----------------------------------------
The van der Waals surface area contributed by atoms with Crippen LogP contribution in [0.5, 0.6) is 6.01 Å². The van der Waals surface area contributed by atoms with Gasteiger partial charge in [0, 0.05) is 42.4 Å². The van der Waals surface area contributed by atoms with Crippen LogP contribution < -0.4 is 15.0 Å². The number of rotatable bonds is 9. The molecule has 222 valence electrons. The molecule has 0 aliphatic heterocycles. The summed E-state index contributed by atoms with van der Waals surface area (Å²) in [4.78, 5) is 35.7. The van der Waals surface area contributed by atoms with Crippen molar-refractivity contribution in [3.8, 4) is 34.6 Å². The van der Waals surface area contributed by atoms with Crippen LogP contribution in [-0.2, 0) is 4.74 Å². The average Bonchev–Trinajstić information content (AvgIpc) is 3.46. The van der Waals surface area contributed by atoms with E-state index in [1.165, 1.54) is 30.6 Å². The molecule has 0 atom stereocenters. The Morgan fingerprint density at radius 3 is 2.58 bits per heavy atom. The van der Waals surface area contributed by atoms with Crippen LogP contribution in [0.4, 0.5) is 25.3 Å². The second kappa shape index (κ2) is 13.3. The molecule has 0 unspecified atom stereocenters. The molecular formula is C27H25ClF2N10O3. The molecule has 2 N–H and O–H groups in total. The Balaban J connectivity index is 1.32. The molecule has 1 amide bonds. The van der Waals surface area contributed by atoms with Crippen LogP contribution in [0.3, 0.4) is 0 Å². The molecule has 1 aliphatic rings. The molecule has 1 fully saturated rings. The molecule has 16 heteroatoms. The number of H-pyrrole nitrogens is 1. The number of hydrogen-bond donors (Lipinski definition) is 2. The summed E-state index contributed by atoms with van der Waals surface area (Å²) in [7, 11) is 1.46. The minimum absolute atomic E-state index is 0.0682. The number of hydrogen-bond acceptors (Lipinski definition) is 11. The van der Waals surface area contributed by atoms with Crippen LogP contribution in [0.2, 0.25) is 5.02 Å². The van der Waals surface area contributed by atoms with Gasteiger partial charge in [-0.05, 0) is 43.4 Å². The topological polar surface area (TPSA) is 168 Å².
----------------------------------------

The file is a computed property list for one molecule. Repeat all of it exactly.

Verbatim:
The van der Waals surface area contributed by atoms with Crippen LogP contribution in [0.5, 0.6) is 6.01 Å². The van der Waals surface area contributed by atoms with Gasteiger partial charge in [0, 0.05) is 42.4 Å². The van der Waals surface area contributed by atoms with Crippen LogP contribution < -0.4 is 15.0 Å². The number of rotatable bonds is 9. The molecule has 222 valence electrons. The molecule has 0 aliphatic heterocycles. The summed E-state index contributed by atoms with van der Waals surface area (Å²) in [4.78, 5) is 35.7. The van der Waals surface area contributed by atoms with Crippen molar-refractivity contribution in [3.8, 4) is 34.6 Å². The van der Waals surface area contributed by atoms with Crippen LogP contribution in [-0.2, 0) is 4.74 Å². The average Bonchev–Trinajstić information content (AvgIpc) is 3.46. The van der Waals surface area contributed by atoms with E-state index in [1.165, 1.54) is 30.6 Å². The molecule has 0 atom stereocenters. The Morgan fingerprint density at radius 3 is 2.58 bits per heavy atom. The van der Waals surface area contributed by atoms with Crippen LogP contribution in [0.4, 0.5) is 25.3 Å². The second kappa shape index (κ2) is 13.3. The molecule has 0 unspecified atom stereocenters. The molecular formula is C27H25ClF2N10O3. The molecule has 2 N–H and O–H groups in total. The Balaban J connectivity index is 1.32. The molecule has 1 amide bonds. The van der Waals surface area contributed by atoms with Crippen LogP contribution in [0.3, 0.4) is 0 Å². The molecule has 1 aliphatic rings. The molecule has 1 fully saturated rings. The molecule has 16 heteroatoms. The number of H-pyrrole nitrogens is 1. The number of hydrogen-bond donors (Lipinski definition) is 2. The summed E-state index contributed by atoms with van der Waals surface area (Å²) in [7, 11) is 1.46. The minimum absolute atomic E-state index is 0.0682. The number of hydrogen-bond acceptors (Lipinski definition) is 11. The van der Waals surface area contributed by atoms with Crippen LogP contribution in [0.2, 0.25) is 5.02 Å². The van der Waals surface area contributed by atoms with Gasteiger partial charge in [-0.05, 0) is 43.4 Å². The topological polar surface area (TPSA) is 168 Å².